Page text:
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Why email unsubscribes can actually be a good thing

It’s an email marketer’s worst fear.

You work hard – I mean hard – to get someone on your list. You draw them to your website, optimize your signup form, and create a compelling lead magnet to win them over. Then, after all the effort you put into welcoming and nurturing said prospect, they do the unthinkable… they unsubscribe.

Despite your completely valid reaction to this heinous act of betrayal, there’s a glimmer of hope for you yet: Unsubscribes can actually be a good thing.

I know it’s a crazy concept, but hear me out – here are a few silver linings to the dark cloud of email unsubscribes.

1. They keep your list full of qualified, engaged prospects.

Despite what many people (marketers especially) would like to believe, not every person wants or needs what your brand has to offer.

There’s also a chance that due to some sort of misunderstanding during the signup process, you gained a few subscribers who weren’t the right fit. Then, somewhere down the road, they realized you guys weren’t a match made in heaven… and that’s ok!

It’s much more worthwhile for you to spend time nurturing qualified prospects than to waste effort on folks who were never going to convert in the first place.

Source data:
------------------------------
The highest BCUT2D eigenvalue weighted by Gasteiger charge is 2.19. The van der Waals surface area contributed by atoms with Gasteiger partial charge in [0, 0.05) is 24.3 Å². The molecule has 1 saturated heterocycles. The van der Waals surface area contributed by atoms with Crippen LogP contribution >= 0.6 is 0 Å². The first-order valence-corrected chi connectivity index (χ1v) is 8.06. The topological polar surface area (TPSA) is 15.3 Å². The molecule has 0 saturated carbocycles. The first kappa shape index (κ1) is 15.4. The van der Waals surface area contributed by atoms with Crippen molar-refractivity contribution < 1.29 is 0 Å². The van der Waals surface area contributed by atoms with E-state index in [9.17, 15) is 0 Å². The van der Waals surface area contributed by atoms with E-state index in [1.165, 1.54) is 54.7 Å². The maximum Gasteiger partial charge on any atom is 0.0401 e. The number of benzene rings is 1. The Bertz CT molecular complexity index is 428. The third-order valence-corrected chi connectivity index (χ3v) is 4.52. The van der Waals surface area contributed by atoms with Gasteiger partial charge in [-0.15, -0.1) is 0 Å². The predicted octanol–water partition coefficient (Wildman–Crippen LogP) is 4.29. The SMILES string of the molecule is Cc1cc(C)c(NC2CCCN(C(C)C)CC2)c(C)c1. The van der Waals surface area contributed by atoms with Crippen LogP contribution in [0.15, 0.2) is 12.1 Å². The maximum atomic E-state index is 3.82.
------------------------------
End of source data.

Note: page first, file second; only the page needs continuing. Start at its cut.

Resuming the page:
2. They can alert you to a problem with your email marketing.

After the initial sting of rejection begins to fade, really think about why your subscriber chose to unsubscribe. Have you gotten overzealous with your send frequency? Is your audience opening on mobile, but you aren’t – *gasp* – optimizing for the small screen? Is the content you’re sending simply not relevant to your subscriber’s interests?

Be brutally honest with yourself in these moments. That unsubscribe might just be the wake-up call you needed to do your best work.

3. They improve your reputation by NOT reporting you as spam.

Over the years, your audience’s concept of “spam” has changed. Rather than just flagging Viagra ads and business offers from Nigerian princes, they’ll report anything that doesn’t pass muster in the inbox.

Questionable-looking subject line? You’re done.
Sending too many offers? Say “sayonara."
Content not hitting the right notes? Hop off the bus, Gus.

So considering this evolving definition of spam, an unsubscribe can be a blessing in disguise. Sure, you may lose a member of your audience, but your sender reputation won’t suffer just because one person lost interest in what you had to say.

4. You can ask them why they’re leaving.

One of the best parts of the unsubscribe process?

You can elicit incredibly valuable feedback from the people you need to hear it from most. Don’t make the unsubscribe process difficult, but be sure to give subscribers an option to provide the reason why they’re leaving. Access to data like that is huge, and it’s an opportunity you shouldn’t squander just because your feelings are hurt.

What has your brand learned from unsubscribes? Share away in the comments!